Our water-bus chugged through the early morning mist, rounding the point and easing down the north face of Venice on its way towards the lagoon islands. I was standing in the central open area, minding my business when suddenly something warm settled over my foot. I looked down to see a good-sized dog leaning against my leg. I didn’t move, content just to watch him (and snap a picture). At the final Venice stop, his master stepped from the boat and the dog obediently followed him onto the dock without a glance back. I watched his departure with a melancholy air.
I was going shopping.
The city forced the glass makers to the Island of Murano back in the middle ages, to keep them from burning their opulent city to the waterline. Tight quarters makes for high-density shopping, all sorts of glass things, goblets and trinkets, chandeliers and froggies, servicing all manner of tastes (and that describes my wife and sister well: they had all manner of tastes).
And so it was shop to shop, door to door. Don’t get me wrong, it was all very interesting and I enjoyed picking up some beads for a friend, but still. We did look in on the museum but it wasn’t much – they told you about the types of glass but really had nothing about how they were made nor the history of the island. It was like a guided tour of a well-stocked cupboard.
After about five hours of this, we set sail for the island of Burano. My sister and I were at the rail, snapping pictures. I shot the approach to the island, frowning at my camera display. Tilted. Took another shot. Tilted. Took another. Tilted. Then I looked really close and realized it wasn’t my waterline that was off – the central church tower was leaning to starboard. Every time I lined up on it, it would tip the waterline and ruin the shot. The guidebook confirmed this fact.
You gotta wonder how the monks felt after they built it and realized (a) it was leaning and (b) Piza had grabbed the trademark. Unhappy monks, indeed.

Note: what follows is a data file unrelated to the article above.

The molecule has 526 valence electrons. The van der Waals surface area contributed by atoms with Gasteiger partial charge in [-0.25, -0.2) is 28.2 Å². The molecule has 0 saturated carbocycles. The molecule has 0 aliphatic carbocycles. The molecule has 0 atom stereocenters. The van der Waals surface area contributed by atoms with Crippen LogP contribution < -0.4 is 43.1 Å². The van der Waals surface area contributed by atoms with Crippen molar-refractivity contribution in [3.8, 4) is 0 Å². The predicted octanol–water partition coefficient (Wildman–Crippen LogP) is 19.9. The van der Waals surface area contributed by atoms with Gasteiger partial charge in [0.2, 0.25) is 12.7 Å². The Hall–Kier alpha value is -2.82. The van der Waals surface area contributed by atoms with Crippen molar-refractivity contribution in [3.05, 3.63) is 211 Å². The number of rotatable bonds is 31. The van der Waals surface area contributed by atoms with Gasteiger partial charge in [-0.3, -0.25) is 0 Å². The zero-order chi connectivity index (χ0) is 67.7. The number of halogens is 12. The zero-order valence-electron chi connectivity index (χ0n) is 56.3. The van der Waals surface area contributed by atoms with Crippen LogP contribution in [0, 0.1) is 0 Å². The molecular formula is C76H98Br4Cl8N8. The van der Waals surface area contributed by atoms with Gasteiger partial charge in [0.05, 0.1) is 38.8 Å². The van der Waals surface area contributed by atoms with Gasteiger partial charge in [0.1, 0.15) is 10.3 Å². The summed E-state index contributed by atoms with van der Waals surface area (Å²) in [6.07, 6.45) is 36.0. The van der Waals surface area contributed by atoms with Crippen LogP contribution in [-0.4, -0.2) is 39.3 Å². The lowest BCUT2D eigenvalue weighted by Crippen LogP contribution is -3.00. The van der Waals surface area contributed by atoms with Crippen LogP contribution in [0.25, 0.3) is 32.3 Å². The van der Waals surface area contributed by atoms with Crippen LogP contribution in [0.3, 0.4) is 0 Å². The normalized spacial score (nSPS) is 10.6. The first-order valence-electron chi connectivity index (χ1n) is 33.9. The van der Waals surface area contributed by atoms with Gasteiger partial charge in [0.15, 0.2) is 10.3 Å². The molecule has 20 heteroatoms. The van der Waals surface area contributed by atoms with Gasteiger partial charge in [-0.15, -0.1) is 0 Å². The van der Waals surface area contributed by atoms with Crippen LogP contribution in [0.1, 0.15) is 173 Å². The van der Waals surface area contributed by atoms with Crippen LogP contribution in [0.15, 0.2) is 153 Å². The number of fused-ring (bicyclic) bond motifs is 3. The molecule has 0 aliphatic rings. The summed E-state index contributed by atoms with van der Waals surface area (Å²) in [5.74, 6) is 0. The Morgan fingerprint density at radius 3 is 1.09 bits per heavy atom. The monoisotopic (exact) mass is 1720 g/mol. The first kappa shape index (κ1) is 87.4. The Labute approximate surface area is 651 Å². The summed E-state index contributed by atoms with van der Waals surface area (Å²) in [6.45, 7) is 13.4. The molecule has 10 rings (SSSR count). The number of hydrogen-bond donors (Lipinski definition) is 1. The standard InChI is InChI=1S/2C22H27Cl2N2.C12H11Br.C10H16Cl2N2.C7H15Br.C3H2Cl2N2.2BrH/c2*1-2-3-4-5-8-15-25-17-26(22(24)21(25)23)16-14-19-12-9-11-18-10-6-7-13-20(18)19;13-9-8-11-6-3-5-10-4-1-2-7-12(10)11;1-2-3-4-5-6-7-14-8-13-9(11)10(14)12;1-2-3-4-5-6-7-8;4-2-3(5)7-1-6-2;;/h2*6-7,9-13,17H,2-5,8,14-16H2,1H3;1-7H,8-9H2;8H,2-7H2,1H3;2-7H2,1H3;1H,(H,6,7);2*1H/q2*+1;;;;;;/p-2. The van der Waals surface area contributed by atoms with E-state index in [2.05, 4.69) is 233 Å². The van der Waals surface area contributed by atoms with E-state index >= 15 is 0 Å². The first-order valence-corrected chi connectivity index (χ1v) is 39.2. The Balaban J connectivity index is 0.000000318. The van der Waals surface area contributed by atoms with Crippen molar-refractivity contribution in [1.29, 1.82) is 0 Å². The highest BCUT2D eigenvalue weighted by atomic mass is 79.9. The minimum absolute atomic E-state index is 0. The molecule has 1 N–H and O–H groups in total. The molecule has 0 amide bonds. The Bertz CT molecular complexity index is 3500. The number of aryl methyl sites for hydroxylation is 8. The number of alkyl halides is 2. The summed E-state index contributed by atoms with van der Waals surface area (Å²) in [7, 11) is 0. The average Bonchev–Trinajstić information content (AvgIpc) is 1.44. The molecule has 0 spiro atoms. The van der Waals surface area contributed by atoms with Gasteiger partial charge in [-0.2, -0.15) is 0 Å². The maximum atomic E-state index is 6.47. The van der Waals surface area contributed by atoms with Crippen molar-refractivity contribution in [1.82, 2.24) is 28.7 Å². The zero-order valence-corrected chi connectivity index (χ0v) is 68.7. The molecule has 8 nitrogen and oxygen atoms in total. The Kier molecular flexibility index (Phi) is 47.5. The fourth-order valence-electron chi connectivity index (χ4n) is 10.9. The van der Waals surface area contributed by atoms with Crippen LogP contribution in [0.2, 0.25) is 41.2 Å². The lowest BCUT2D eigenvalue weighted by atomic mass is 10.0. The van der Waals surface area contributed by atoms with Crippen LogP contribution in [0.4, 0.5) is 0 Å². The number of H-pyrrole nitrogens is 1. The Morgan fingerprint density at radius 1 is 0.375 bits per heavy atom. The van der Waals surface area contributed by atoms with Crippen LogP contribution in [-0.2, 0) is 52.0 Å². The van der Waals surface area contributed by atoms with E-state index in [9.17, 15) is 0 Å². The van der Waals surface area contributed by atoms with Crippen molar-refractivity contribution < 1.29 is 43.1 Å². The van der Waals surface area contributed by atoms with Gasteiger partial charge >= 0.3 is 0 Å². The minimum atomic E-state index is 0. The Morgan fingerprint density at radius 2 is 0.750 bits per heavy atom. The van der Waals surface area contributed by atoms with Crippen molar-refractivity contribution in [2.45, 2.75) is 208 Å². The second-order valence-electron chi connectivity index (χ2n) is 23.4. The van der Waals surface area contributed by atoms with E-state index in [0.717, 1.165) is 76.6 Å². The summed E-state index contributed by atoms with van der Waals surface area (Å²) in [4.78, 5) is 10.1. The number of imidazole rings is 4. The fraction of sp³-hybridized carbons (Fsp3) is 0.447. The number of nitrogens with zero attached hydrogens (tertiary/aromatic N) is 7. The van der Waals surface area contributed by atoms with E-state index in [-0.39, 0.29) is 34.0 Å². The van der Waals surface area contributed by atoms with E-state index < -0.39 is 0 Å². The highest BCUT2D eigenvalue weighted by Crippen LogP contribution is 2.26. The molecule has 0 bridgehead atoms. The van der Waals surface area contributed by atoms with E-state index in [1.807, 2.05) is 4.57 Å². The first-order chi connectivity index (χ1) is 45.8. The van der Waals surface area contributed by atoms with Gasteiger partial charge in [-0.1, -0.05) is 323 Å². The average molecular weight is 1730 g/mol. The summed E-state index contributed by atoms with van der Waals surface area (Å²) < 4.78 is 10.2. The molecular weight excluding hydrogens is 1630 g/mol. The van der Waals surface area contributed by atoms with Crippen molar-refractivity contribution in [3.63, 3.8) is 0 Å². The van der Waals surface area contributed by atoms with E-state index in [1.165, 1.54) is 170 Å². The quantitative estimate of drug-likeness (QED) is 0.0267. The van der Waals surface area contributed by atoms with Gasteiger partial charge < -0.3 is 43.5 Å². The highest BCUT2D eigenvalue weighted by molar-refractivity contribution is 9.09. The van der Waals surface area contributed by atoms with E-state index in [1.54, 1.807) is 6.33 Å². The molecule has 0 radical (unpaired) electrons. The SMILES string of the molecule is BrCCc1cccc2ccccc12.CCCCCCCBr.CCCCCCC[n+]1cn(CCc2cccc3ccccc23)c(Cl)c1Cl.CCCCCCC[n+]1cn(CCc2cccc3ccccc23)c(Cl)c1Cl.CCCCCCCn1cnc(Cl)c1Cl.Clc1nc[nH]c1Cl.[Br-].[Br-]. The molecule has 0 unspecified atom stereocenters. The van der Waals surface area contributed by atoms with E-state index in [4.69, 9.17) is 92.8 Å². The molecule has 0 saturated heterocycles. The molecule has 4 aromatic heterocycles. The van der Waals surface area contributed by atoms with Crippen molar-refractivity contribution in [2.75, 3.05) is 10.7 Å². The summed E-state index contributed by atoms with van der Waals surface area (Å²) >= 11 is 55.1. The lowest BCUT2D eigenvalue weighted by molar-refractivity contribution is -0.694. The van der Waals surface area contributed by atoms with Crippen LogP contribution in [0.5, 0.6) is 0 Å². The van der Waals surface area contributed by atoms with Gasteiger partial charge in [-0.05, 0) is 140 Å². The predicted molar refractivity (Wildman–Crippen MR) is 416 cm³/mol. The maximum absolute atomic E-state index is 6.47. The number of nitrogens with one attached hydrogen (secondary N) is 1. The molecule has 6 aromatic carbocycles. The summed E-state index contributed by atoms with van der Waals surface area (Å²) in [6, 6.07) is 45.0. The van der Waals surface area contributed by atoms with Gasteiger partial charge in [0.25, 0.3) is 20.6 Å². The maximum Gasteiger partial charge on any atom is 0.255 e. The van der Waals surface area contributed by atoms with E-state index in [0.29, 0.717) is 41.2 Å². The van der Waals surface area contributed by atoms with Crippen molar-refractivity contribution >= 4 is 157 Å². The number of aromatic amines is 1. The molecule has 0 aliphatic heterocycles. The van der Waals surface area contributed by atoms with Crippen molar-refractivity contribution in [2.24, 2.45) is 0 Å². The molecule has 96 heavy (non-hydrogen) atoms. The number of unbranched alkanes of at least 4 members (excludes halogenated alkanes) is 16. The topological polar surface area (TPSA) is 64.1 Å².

Anyway, Burano is known for its lace but also its colorful buildings. I don’t know why this is – perhaps paint can only be shipped in in quarts and they can never get the same colors. The city was a riot of hues, quite pretty, a sort of urban fall foliage.
By the time we’d drained our cameras of RGB, it was time to head home. A cold spell was coming through and JB hadn’t brought a jacket. I ended up giving her mine, and then we proceeded to board the wrong water bus and go the wrong way for a bit. Fortunately we got turned around before hypothermia set in, and it was jolly warm in the cabin. When we got to our home dock, I bee-lined for the room. Venice is nice for strolling but not with chattering teeth.
Dressed warmer, we set out into the neighborhoods JB and I had explored the night prior, off the tourist trails. We found a restaurant and settled outside, ordering our food. Of course, meals in Italy tend to be at a slower pace so we waited. The wind began to pick up and the temperature dropped further. The women next to us talked through the button holes of their down coats. Then my sister called the waitress over. “Can we move inside?”
It was like Exodus – a stream of diners followed us in. So now we were all nice and cozy and dinner was nothing short of spectacular. My second course was a steak smothered in sauce and seasoned with peppercorns. And for the record, it was the BEST STEAK I’D EVER EATEN. There was not a sliver of fat on it, and each slice melted over my tongue. I just moaned my way through it. I even (grudgingly) shared a bit with the ladies and did their eyes flutter. But I was, of course, ever the gentleman, and politely noted that “Steak mine! Mine! Grrrrr!”
I still think of that steak and sigh.
But time was running out for us. Everything ends, even vacations.